Jun 16, 2021
The wedding video has become as much a staple as save-the-dates and specialty cocktails. Hiring a wedding videographer isn’t just a special expense — it’s something that almost every couple budgets for.
That’s because couples want to remember their special day, and the best way to capture those moments is through video. It’s a way to preserve the visual and audio pieces of their memories, and bundle them up in a beautiful and finished product that will be the source of happy tears for decades.
But as wedding videos have become more popular, the standards for those videos continue to climb. People expect cinematic wedding videos with the same production values as a short film, regardless of the fact that most couples only hire one filmmaker to record their big day.
Thankfully, pulling off a “cinematic” look isn’t nearly as difficult as it used to be. (In fact, you can do most of it in post-production.) By keeping these four tips in mind, you’ll get everything you need to shoot and deliver a cinematic wedding video on any budget.
Budget is one of the biggest limitations for filmmakers. And one of the places you’re going to feel it most is when it comes to the gear you can afford (either to own or to rent for specific shoots).
In the case of shooting cinematic video, that gets easier when you have more professional equipment, like a really good camera for YouTube. But the truth is that you can often complement your camera by investing in good lenses, which can help with figuring out how to shoot a cinematic wedding video.
The right lens can help you create depth in every shot, which plays a major role in getting that cinematic look couples want. It also gives you an opportunity to include as much of the scene as possible, capturing all of the details that the couple put thought and planning into for their wedding day.
So whether it’s cameras or lenses, any gear that handles color and low lighting well can help you get that cinematic look you want. (If that’s not an option, it may just mean more work in post-production; preparing for that ahead of time can save you a lot of effort.)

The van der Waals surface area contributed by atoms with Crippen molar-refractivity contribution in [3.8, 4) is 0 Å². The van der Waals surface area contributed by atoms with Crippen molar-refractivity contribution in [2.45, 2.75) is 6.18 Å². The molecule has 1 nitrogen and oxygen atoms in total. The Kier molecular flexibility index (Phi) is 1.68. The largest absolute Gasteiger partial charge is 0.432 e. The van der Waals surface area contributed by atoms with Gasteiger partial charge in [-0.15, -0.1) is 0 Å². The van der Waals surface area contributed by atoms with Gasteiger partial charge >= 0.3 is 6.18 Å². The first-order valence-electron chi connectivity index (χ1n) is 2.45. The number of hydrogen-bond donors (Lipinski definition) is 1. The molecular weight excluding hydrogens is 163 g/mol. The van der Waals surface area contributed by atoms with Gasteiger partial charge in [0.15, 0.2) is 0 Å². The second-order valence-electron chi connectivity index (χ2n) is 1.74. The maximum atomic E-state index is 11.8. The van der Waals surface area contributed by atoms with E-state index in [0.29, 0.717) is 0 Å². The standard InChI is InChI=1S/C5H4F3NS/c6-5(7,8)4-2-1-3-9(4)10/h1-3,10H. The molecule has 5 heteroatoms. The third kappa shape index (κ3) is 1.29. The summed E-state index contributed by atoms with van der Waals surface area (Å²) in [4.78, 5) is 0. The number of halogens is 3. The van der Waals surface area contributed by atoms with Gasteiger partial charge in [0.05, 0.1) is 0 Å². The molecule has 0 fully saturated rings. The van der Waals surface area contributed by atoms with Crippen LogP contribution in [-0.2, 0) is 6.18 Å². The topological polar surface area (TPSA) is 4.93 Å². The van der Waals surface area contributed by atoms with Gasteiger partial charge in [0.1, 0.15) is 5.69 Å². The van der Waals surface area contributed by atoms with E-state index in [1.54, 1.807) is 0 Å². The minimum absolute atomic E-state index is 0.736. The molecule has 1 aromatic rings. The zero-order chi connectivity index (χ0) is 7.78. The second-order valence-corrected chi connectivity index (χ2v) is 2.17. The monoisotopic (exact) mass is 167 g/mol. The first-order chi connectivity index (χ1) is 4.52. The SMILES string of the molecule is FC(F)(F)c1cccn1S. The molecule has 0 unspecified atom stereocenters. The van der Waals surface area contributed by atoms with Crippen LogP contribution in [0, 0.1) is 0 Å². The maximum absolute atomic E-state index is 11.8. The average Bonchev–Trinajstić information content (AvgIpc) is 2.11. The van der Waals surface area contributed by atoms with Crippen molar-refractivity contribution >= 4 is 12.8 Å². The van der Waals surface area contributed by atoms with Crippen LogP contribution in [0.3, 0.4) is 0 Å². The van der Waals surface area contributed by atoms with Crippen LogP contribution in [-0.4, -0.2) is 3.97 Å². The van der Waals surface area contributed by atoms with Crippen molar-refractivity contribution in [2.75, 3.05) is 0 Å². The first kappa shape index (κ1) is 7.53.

Location scouting is an unrealistic thing for wedding shoots. You may have an opportunity to visit the place ahead of time, and you should — hopefully — be invited to the wedding rehearsal. But one of the first things you should do is scan the location and find problems before they get in your way.
Talk with the wedding photographer or the event coordinator. (And if you’re going to the rehearsal, try and talk with the couple.) Then walk around the space to test the lighting and find spots you may want to shoot from during the actual event.
You should already have an idea of the couple’s expectations, but getting any final comments before the event can go a long way in making sure you are in the right places at the right times.
One of the worst mistakes you can make is to fail to capture an important moment. So if at all possible, work with the couple and get a wedding day checklist that includes their must-have events, interactions, and moments. This will give you a clear idea of where you should be as the event progresses.
And if you’re on-site for the rehearsal, you might even plan some shots like a tracking shot through the venue or even down the aisle. After all, if you’re going for a cinematic wedding video, movement and shot framing will play a big (if visually subtle) part in the overall look.